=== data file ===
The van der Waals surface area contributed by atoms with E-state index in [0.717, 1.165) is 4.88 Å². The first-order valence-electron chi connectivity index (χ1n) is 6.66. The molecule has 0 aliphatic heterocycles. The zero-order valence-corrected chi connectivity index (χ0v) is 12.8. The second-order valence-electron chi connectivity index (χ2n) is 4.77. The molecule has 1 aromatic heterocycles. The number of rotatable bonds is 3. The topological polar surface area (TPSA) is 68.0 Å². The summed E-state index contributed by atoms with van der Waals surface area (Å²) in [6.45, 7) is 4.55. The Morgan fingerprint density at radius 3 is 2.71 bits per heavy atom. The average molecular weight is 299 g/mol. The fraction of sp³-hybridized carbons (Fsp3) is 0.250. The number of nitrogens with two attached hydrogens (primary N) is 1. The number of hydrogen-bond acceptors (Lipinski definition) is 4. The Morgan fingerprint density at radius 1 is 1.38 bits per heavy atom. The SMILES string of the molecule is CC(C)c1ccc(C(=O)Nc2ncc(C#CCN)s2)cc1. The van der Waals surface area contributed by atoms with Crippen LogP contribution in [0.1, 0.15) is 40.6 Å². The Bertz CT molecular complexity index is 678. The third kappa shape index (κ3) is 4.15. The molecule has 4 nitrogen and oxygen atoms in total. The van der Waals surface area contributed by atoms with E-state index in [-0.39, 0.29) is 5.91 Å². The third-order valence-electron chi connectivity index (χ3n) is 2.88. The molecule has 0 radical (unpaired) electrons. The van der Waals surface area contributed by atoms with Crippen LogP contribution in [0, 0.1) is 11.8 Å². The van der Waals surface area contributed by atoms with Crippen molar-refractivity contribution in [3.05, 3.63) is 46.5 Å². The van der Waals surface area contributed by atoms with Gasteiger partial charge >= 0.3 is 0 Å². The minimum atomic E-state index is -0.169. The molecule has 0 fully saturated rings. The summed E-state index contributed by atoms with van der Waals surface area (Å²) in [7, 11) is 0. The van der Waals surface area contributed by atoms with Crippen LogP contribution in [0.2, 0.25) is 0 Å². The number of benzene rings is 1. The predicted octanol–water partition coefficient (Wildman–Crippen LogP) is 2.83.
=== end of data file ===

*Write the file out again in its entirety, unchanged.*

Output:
The van der Waals surface area contributed by atoms with E-state index in [0.717, 1.165) is 4.88 Å². The first-order valence-electron chi connectivity index (χ1n) is 6.66. The molecule has 0 aliphatic heterocycles. The zero-order valence-corrected chi connectivity index (χ0v) is 12.8. The second-order valence-electron chi connectivity index (χ2n) is 4.77. The molecule has 1 aromatic heterocycles. The number of rotatable bonds is 3. The topological polar surface area (TPSA) is 68.0 Å². The summed E-state index contributed by atoms with van der Waals surface area (Å²) in [6.45, 7) is 4.55. The Morgan fingerprint density at radius 3 is 2.71 bits per heavy atom. The average molecular weight is 299 g/mol. The fraction of sp³-hybridized carbons (Fsp3) is 0.250. The number of nitrogens with two attached hydrogens (primary N) is 1. The number of hydrogen-bond acceptors (Lipinski definition) is 4. The Morgan fingerprint density at radius 1 is 1.38 bits per heavy atom. The SMILES string of the molecule is CC(C)c1ccc(C(=O)Nc2ncc(C#CCN)s2)cc1. The van der Waals surface area contributed by atoms with Crippen LogP contribution in [0.1, 0.15) is 40.6 Å². The Bertz CT molecular complexity index is 678. The third kappa shape index (κ3) is 4.15. The molecule has 4 nitrogen and oxygen atoms in total. The van der Waals surface area contributed by atoms with E-state index in [-0.39, 0.29) is 5.91 Å². The third-order valence-electron chi connectivity index (χ3n) is 2.88. The molecule has 0 radical (unpaired) electrons. The van der Waals surface area contributed by atoms with Crippen LogP contribution in [0, 0.1) is 11.8 Å². The van der Waals surface area contributed by atoms with Crippen molar-refractivity contribution in [3.05, 3.63) is 46.5 Å². The van der Waals surface area contributed by atoms with Gasteiger partial charge >= 0.3 is 0 Å². The minimum atomic E-state index is -0.169. The molecule has 0 fully saturated rings. The summed E-state index contributed by atoms with van der Waals surface area (Å²) in [7, 11) is 0. The van der Waals surface area contributed by atoms with Crippen LogP contribution in [0.2, 0.25) is 0 Å². The number of benzene rings is 1. The predicted octanol–water partition coefficient (Wildman–Crippen LogP) is 2.83.